- Open Access
Targeting of mesenchymal stem cells to ovarian tumors via an artificial receptor
© Komarova et al; licensee BioMed Central Ltd. 2010
- Received: 19 February 2010
- Accepted: 25 May 2010
- Published: 25 May 2010
Mesenchymal Progenitor/Stem Cells (MSC) respond to homing cues providing an important mechanism to deliver therapeutics to sites of injury and tumors. This property has been confirmed by many investigators, however, the efficiency of tumor homing needs to be improved for effective therapeutic delivery. We investigated the feasibility of enhancing MSC tumor targeting by expressing an artificial tumor-binding receptor on the MSC surface.
Human MSC expressing an artificial receptor that binds to erbB2, a tumor cell marker, were obtained by transduction with genetically modified adenoviral vectors encoding an artificial receptor (MSC-AR). MSC-AR properties were tested in vitro in cell binding assays and in vivo using two model systems: transient transgenic mice that express human erbB2 in the lungs and ovarian xenograft tumor model. The levels of luciferase-labeled MSCs in erbB2-expressing targeted sites were evaluated by measuring luciferase activity using luciferase assay and imaging.
The expression of AR enhanced binding of MSC-AR to erbB2-expressing cells in vitro, compared to unmodified MSCs. Furthermore, we have tested the properties of erbB2-targeted MSCs in vivo and demonstrated an increased retention of MSC-AR in lungs expressing erbB2. We have also confirmed increased numbers of erbB2-targeted MSCs in ovarian tumors, compared to unmodified MSC. The kinetic of tumor targeting by ip injected MSC was also investigated.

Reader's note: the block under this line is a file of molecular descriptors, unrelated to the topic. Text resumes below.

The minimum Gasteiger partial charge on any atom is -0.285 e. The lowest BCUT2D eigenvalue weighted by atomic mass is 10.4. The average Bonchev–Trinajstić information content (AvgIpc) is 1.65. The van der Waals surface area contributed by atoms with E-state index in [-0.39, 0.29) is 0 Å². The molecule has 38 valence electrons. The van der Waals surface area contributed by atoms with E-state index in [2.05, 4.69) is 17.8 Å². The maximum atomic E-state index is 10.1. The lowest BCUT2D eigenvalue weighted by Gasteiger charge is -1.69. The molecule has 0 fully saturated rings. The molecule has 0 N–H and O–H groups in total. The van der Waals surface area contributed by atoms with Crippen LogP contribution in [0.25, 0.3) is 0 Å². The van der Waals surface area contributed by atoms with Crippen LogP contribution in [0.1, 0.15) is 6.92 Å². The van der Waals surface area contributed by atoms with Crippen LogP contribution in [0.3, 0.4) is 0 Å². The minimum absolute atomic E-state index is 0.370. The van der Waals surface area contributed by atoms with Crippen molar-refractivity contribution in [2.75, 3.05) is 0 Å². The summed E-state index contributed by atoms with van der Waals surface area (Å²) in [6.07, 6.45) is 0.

These data demonstrate that targeting abilities of MSCs can be enhanced via introduction of artificial receptors. The application of this strategy for tumor cell-based delivery could increase a number of cell carriers in tumors and enhance efficacy of cell-based therapy.
- Luciferase Activity
- K562 Cell
- Ovarian Tumor
- Luciferase Expression
- Therapeutic Delivery
In the last few years, cells have been increasingly used as vehicles for the delivery of therapeutics. The cell-based approach is particularly attractive for the delivery of biotherapeutic agents that are difficult to synthesize, have limited tissue penetrance, or are rapidly inactivated upon direct in vivo introduction. Some of the key factors for the success of this type of therapeutic delivery have been established, such as the means and efficiency of cell loading with a therapeutic payload, and the nature of therapeutics that the cells can carry. However, the issue of biodistribution of injected cell carriers in vivo still remains an important aspect of cell-based delivery that has yet to be fully investigated. Importantly, different types of cell vehicles may have specific biodistribution or cell homing patterns and, therefore, may provide a special advantage to achieve site-specific or targeted delivery of therapeutics.